Building code requires that all bathrooms be ventilated. There’s a good reason for this and it really doesn’t have anything to do with getting rid of the noxious odors sometimes found there. It’s actually to get rid of moist. Bathrooms are humid places, with the hot water in the shower and tub rapidly increasing the humidity within the room.
That humidity is much more serious than causing the mirrors to fog up. Humid environments are a home for mold, mildew and attract our favorite wood-eating insects, termites. Ultimately, it will cause dry rot, which is really a combination of the damage done by mold, mildew and termites. So it’s necessary to get that humidity out of the bathroom fairly quickly, before it can lead to that damage.
There are two basic ways that the building code allows for getting rid of that moist-laden air: either through a window or through a fan-powered vent. Of the two, the vent is superior, as it will remove the humidity faster.
When a window is used, it must have at least three square feet of glass, at least half of which must be movable, giving 1-½ square feet of open area when opened. That’s not a lot of open window space and without any wind to force air movement, the humidity will not leave the room very quickly.
In order for a window to work as an effective means of ventilation, it is necessary that the door to the bathroom be open, as well as a window on the opposite side of the house. Since few people actually leave their bathroom doors open or windows open all around the house (especially in the cold of winter or heat of summer) then it makes more sense to use a vent, rather than a window.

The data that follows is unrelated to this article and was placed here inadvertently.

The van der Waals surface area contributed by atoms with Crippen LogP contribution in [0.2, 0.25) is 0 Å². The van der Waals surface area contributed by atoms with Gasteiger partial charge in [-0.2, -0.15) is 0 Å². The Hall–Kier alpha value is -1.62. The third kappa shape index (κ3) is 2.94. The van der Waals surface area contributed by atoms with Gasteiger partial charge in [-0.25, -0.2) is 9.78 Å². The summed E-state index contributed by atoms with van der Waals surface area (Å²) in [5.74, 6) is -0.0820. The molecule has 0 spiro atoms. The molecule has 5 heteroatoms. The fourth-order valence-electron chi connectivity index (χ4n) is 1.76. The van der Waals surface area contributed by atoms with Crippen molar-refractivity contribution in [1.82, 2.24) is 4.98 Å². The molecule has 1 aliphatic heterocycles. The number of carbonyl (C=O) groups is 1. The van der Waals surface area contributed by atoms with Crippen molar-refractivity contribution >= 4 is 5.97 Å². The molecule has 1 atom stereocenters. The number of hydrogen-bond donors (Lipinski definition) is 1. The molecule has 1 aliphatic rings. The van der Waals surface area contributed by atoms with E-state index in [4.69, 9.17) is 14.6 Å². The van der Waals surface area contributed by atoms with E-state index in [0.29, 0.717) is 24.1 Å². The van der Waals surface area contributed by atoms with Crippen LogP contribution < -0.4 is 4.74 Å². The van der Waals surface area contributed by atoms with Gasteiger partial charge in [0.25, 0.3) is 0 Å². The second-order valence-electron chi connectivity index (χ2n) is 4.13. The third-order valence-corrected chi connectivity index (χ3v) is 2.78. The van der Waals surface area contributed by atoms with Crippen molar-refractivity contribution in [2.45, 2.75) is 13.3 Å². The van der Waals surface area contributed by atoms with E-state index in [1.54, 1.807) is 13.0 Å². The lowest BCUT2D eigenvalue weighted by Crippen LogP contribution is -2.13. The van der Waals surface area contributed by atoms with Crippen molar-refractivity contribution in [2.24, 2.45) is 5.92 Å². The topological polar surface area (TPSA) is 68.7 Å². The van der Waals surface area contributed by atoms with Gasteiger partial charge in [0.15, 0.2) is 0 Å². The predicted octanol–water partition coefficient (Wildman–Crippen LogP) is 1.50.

Can the Bathroom be Vented into the Attic?
There were a number of years in which contractors would commonly allow these to vent into the attic. However, it became clear that there were problems with that. The high amount of humidity that was blown into the attic tended to stay there, rather than passing out of the attic into the ambient air around the home. This practice was brought to an end in the 90s.
Attics are built so that the air in them will vent out, allowing excess heat to escape. There are normally vents installed into the soffits, providing an air inlet, as well as some sort of vent near the peak of the roof, allowing air to escape. These can either be ridge vents, roof turbines, or plain roof vents. With everything working properly, air coming in through the soffit vents is heated in the attic, flowing back out through the vents in the roof. But this is a slow process; not fast enough for removing humidity.
It is not uncommon for this system to fail, most often because of the soffit vents being covered by insulation. While air can still travel out of the attic area, via the roof vents, there isn’t air coming in to replenish it. About the only time air is actually flowing through the system is when the attic access hatch is open; but that air is coming from inside the house.